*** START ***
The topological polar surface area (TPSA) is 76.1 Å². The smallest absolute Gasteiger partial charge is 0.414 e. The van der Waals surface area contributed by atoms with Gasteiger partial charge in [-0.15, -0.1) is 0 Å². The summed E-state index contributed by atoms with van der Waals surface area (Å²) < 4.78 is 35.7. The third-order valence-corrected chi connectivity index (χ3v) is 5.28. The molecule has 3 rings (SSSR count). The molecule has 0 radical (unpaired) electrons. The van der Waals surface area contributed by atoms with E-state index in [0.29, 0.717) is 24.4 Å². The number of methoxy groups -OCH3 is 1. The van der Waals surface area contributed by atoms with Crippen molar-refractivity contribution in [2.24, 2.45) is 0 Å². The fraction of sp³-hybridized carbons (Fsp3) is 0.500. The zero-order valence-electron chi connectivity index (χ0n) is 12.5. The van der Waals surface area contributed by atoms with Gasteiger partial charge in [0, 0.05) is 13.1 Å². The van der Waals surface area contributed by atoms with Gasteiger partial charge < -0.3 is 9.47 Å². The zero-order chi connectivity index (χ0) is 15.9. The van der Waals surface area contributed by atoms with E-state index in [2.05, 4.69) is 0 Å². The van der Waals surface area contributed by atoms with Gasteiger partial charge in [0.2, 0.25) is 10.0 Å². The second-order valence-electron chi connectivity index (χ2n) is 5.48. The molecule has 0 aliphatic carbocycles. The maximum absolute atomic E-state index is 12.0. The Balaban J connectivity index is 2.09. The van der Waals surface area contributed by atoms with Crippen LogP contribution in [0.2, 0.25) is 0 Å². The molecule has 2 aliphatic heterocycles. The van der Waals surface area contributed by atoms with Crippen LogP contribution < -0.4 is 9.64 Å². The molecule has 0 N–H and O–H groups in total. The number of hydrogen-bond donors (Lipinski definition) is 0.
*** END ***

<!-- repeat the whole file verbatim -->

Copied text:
The topological polar surface area (TPSA) is 76.1 Å². The smallest absolute Gasteiger partial charge is 0.414 e. The van der Waals surface area contributed by atoms with Gasteiger partial charge in [-0.15, -0.1) is 0 Å². The summed E-state index contributed by atoms with van der Waals surface area (Å²) < 4.78 is 35.7. The third-order valence-corrected chi connectivity index (χ3v) is 5.28. The molecule has 3 rings (SSSR count). The molecule has 0 radical (unpaired) electrons. The van der Waals surface area contributed by atoms with E-state index in [0.29, 0.717) is 24.4 Å². The number of methoxy groups -OCH3 is 1. The van der Waals surface area contributed by atoms with Crippen molar-refractivity contribution in [2.24, 2.45) is 0 Å². The fraction of sp³-hybridized carbons (Fsp3) is 0.500. The zero-order valence-electron chi connectivity index (χ0n) is 12.5. The van der Waals surface area contributed by atoms with Gasteiger partial charge in [0, 0.05) is 13.1 Å². The van der Waals surface area contributed by atoms with Gasteiger partial charge < -0.3 is 9.47 Å². The zero-order chi connectivity index (χ0) is 15.9. The van der Waals surface area contributed by atoms with E-state index in [2.05, 4.69) is 0 Å². The van der Waals surface area contributed by atoms with Gasteiger partial charge in [0.2, 0.25) is 10.0 Å². The second-order valence-electron chi connectivity index (χ2n) is 5.48. The molecule has 0 aliphatic carbocycles. The maximum absolute atomic E-state index is 12.0. The Balaban J connectivity index is 2.09. The van der Waals surface area contributed by atoms with Crippen LogP contribution in [0.2, 0.25) is 0 Å². The molecule has 2 aliphatic heterocycles. The van der Waals surface area contributed by atoms with Crippen LogP contribution < -0.4 is 9.64 Å². The molecule has 0 N–H and O–H groups in total. The number of hydrogen-bond donors (Lipinski definition) is 0.